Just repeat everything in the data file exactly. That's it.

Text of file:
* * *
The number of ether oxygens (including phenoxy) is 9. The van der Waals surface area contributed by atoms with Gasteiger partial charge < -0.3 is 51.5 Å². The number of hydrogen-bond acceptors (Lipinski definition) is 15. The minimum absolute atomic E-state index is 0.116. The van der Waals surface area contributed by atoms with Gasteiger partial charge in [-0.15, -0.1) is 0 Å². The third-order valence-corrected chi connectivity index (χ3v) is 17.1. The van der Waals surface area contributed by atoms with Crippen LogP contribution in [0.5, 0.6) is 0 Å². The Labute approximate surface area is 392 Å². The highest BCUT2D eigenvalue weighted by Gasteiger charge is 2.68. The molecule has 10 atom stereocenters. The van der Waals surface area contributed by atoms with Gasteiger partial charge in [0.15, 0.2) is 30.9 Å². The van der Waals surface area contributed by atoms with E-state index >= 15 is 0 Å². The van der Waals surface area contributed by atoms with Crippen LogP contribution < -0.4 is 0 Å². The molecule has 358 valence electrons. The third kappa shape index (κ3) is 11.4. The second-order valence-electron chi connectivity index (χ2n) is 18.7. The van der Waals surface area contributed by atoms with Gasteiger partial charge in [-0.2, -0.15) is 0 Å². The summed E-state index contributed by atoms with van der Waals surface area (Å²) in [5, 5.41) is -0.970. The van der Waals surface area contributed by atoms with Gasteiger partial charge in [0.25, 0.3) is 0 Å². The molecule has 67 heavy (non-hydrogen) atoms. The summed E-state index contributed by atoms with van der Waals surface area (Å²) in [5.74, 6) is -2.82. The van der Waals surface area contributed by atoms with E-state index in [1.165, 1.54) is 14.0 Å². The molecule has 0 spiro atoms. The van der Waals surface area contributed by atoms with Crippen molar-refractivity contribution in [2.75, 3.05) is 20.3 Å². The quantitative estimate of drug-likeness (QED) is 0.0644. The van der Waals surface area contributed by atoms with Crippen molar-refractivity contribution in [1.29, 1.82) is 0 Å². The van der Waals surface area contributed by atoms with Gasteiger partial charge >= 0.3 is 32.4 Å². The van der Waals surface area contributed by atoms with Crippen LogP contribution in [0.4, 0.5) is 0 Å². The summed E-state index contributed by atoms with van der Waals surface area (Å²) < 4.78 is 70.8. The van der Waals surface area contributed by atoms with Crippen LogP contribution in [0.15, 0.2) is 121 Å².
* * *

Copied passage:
The number of ether oxygens (including phenoxy) is 9. The van der Waals surface area contributed by atoms with Gasteiger partial charge < -0.3 is 51.5 Å². The number of hydrogen-bond acceptors (Lipinski definition) is 15. The minimum absolute atomic E-state index is 0.116. The van der Waals surface area contributed by atoms with Gasteiger partial charge in [-0.15, -0.1) is 0 Å². The third-order valence-corrected chi connectivity index (χ3v) is 17.1. The van der Waals surface area contributed by atoms with Crippen LogP contribution in [0.5, 0.6) is 0 Å². The Labute approximate surface area is 392 Å². The highest BCUT2D eigenvalue weighted by Gasteiger charge is 2.68. The molecule has 10 atom stereocenters. The van der Waals surface area contributed by atoms with Gasteiger partial charge in [0.15, 0.2) is 30.9 Å². The van der Waals surface area contributed by atoms with E-state index >= 15 is 0 Å². The van der Waals surface area contributed by atoms with Crippen LogP contribution < -0.4 is 0 Å². The molecule has 358 valence electrons. The third kappa shape index (κ3) is 11.4. The second-order valence-electron chi connectivity index (χ2n) is 18.7. The van der Waals surface area contributed by atoms with Gasteiger partial charge in [-0.2, -0.15) is 0 Å². The summed E-state index contributed by atoms with van der Waals surface area (Å²) in [5, 5.41) is -0.970. The van der Waals surface area contributed by atoms with Gasteiger partial charge in [0.25, 0.3) is 0 Å². The molecule has 67 heavy (non-hydrogen) atoms. The summed E-state index contributed by atoms with van der Waals surface area (Å²) in [5.74, 6) is -2.82. The van der Waals surface area contributed by atoms with E-state index in [1.165, 1.54) is 14.0 Å². The molecule has 0 spiro atoms. The van der Waals surface area contributed by atoms with Crippen molar-refractivity contribution in [2.75, 3.05) is 20.3 Å². The quantitative estimate of drug-likeness (QED) is 0.0644. The van der Waals surface area contributed by atoms with Crippen molar-refractivity contribution in [1.29, 1.82) is 0 Å². The van der Waals surface area contributed by atoms with Gasteiger partial charge >= 0.3 is 32.4 Å². The van der Waals surface area contributed by atoms with Crippen LogP contribution in [0.4, 0.5) is 0 Å². The summed E-state index contributed by atoms with van der Waals surface area (Å²) < 4.78 is 70.8. The van der Waals surface area contributed by atoms with Crippen LogP contribution in [0.15, 0.2) is 121 Å².